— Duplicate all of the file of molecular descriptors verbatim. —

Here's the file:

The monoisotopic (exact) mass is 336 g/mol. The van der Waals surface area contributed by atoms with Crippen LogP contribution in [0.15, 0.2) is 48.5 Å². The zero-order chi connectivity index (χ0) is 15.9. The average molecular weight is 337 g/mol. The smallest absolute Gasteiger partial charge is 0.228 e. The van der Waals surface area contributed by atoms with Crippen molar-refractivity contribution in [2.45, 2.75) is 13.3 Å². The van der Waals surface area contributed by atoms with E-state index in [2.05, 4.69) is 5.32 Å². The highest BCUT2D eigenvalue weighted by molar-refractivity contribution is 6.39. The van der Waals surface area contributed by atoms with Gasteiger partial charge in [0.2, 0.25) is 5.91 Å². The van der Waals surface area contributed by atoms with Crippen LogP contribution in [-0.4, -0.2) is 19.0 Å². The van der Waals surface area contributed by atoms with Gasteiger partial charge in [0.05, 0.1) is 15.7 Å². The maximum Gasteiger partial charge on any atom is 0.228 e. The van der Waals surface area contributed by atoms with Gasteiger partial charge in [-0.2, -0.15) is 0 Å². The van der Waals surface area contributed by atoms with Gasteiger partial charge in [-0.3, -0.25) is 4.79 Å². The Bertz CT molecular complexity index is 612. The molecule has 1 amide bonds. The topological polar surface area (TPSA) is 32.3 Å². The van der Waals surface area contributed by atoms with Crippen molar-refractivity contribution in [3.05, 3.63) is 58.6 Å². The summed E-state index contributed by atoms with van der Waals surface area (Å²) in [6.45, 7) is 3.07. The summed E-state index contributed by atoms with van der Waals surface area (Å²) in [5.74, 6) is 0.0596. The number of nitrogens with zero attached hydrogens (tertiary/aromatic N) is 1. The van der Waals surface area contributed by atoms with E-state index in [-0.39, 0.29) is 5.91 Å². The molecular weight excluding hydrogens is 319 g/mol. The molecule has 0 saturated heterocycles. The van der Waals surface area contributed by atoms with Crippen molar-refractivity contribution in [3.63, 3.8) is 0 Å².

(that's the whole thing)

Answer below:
The monoisotopic (exact) mass is 336 g/mol. The van der Waals surface area contributed by atoms with Crippen LogP contribution in [0.15, 0.2) is 48.5 Å². The zero-order chi connectivity index (χ0) is 15.9. The average molecular weight is 337 g/mol. The smallest absolute Gasteiger partial charge is 0.228 e. The van der Waals surface area contributed by atoms with Crippen molar-refractivity contribution in [2.45, 2.75) is 13.3 Å². The van der Waals surface area contributed by atoms with E-state index in [2.05, 4.69) is 5.32 Å². The highest BCUT2D eigenvalue weighted by molar-refractivity contribution is 6.39. The van der Waals surface area contributed by atoms with Gasteiger partial charge in [0.2, 0.25) is 5.91 Å². The van der Waals surface area contributed by atoms with Crippen LogP contribution in [-0.4, -0.2) is 19.0 Å². The van der Waals surface area contributed by atoms with Gasteiger partial charge in [0.05, 0.1) is 15.7 Å². The maximum Gasteiger partial charge on any atom is 0.228 e. The van der Waals surface area contributed by atoms with Gasteiger partial charge in [-0.2, -0.15) is 0 Å². The van der Waals surface area contributed by atoms with Gasteiger partial charge in [-0.3, -0.25) is 4.79 Å². The Bertz CT molecular complexity index is 612. The molecule has 1 amide bonds. The topological polar surface area (TPSA) is 32.3 Å². The van der Waals surface area contributed by atoms with Crippen molar-refractivity contribution in [3.05, 3.63) is 58.6 Å². The summed E-state index contributed by atoms with van der Waals surface area (Å²) in [6.45, 7) is 3.07. The summed E-state index contributed by atoms with van der Waals surface area (Å²) in [5.74, 6) is 0.0596. The number of nitrogens with zero attached hydrogens (tertiary/aromatic N) is 1. The van der Waals surface area contributed by atoms with E-state index in [-0.39, 0.29) is 5.91 Å². The molecular weight excluding hydrogens is 319 g/mol. The molecule has 0 saturated heterocycles. The van der Waals surface area contributed by atoms with Crippen molar-refractivity contribution in [3.63, 3.8) is 0 Å².